J Gynecol Oncol.  2017 Sep;28(5):e47. 10.3802/jgo.2017.28.e47.

Role of active and passive smoking in high-risk human papillomavirus infection and cervical intraepithelial neoplasia grade 2 or worse

Affiliations
  • 1Department of Cancer Epidemiology, National Cancer Center, Cancer Hospital, Chinese Academy of Medical Sciences and Peking Union Medical College, Beijing, China. qiaoy@cicams.ac.cn
  • 2Department for Chronic and Non-Communicable Diseases Control and Prevention, Xinjiang Uygur Autonomous Region Center for Disease Control and Prevention, Urumqi, China.
  • 3Department of Pathology, National Cancer Center, Cancer Hospital, Chinese Academy of Medical Sciences and Peking Union Medical College, Beijing, China.
  • 4Department of Neurology, New York University School of Medicine, New York, NY, USA.

Abstract


OBJECTIVE
We performed a pooled analysis to examine cigarette smoking and household passive smoke exposure in relation to the risk of human papillomavirus (HPV) infection and cervical intraepithelial neoplasia grade 2+ (CIN2+).
METHODS
Data were pooled from 12 cross-sectional studies for cervical cancer screenings from 10 provinces of China in 1999-2007. A total of 16,422 women were analyzed, along with 2,392 high-risk-HPV (hr-HPV) positive women and 381 CIN2+ cases. Pooled odds ratios (ORs) and 95% confidence intervals (CIs) were estimated using logistic regression models controlling for sexual and non-sexual confounding factors.
RESULTS
There was an excess risk between active smoking and hr-HPV infection and CIN2+. Adjusted OR for ever smokers vs. never smokers was 1.45 (95% CI=1.10-1.91), for hr-HPV infection and 1.89 (95% CI=1.03-3.44), for CIN2+. Passive smoking had a slightly increased risk on the hr-HPV infection with adjusted OR 1.11 (1.00-1.24), but no statistical association was observed between passive smoke exposure and CIN2+. Compared with the neither active nor passive smokers, both active and passive smokers had a 1.57-fold (95% CI=1.14-2.15) increased risk of HPV infection and a 1.99-fold (95% CI=1.02-3.88) risk of CIN2+.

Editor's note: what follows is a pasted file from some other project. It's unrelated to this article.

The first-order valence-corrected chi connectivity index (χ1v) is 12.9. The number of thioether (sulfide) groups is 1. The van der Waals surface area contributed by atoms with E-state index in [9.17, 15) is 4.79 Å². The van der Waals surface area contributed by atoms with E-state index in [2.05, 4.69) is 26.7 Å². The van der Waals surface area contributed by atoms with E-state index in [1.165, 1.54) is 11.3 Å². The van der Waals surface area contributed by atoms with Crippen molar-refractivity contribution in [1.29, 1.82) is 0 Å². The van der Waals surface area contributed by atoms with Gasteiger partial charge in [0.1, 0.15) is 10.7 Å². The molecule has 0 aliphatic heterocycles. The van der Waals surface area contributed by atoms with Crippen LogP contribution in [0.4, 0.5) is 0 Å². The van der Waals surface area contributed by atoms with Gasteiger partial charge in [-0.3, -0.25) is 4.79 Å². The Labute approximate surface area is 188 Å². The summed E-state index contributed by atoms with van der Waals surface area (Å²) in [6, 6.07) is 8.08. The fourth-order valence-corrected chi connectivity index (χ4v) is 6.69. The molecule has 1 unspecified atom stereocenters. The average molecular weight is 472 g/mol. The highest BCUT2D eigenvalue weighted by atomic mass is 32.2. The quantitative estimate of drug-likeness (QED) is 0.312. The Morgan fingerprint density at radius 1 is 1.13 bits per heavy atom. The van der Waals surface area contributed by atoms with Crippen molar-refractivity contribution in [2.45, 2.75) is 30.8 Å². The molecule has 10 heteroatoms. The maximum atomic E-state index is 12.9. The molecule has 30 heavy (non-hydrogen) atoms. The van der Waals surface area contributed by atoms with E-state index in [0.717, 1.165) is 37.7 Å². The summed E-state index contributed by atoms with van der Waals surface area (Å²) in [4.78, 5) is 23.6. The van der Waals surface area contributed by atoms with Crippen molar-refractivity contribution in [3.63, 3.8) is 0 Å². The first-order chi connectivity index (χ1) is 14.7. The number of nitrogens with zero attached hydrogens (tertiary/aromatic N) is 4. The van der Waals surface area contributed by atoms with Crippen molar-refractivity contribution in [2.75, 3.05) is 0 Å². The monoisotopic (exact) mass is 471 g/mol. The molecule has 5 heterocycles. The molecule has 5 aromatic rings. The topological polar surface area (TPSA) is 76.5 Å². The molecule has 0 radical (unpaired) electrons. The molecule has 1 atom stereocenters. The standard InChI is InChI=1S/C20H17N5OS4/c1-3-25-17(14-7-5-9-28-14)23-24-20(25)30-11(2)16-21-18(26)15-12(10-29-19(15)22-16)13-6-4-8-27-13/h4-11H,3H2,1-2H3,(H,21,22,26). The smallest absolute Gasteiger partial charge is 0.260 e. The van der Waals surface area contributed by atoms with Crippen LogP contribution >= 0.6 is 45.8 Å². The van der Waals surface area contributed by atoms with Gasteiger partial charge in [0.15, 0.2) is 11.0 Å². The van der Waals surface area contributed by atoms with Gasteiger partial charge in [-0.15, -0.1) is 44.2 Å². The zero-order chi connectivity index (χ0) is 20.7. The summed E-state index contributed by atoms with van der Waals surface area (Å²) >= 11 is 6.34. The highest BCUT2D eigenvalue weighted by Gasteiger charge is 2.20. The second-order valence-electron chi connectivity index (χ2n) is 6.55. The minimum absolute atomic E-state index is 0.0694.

CONCLUSION
Our large multi-center cross-sectional study found active smoking could increase the risk of overall hr-HPV infection and CIN2+ adjusted by passive smoking and other factors. Passive smoking mildly increased the risk of HPV infection but not the CIN2+. An interaction existed between passive tobacco exposure and active smoking for hr-HPV infection and the CIN2+.

Keyword

Cervical Intraepithelial Neoplasia; Papillomaviridae; Infection; Smoking; Tobacco Smoke Pollution; Chinese; Women

MeSH Terms

Adolescent
Adult
Cervical Intraepithelial Neoplasia/epidemiology/pathology/*virology
China/epidemiology
Cross-Sectional Studies
Female
Humans
Middle Aged
Papillomavirus Infections/*epidemiology
Risk Factors
Sexual Behavior
Smoking/*adverse effects
Tobacco Smoke Pollution/*adverse effects
Uterine Cervical Neoplasms/epidemiology/pathology/*virology
Young Adult
Tobacco Smoke Pollution
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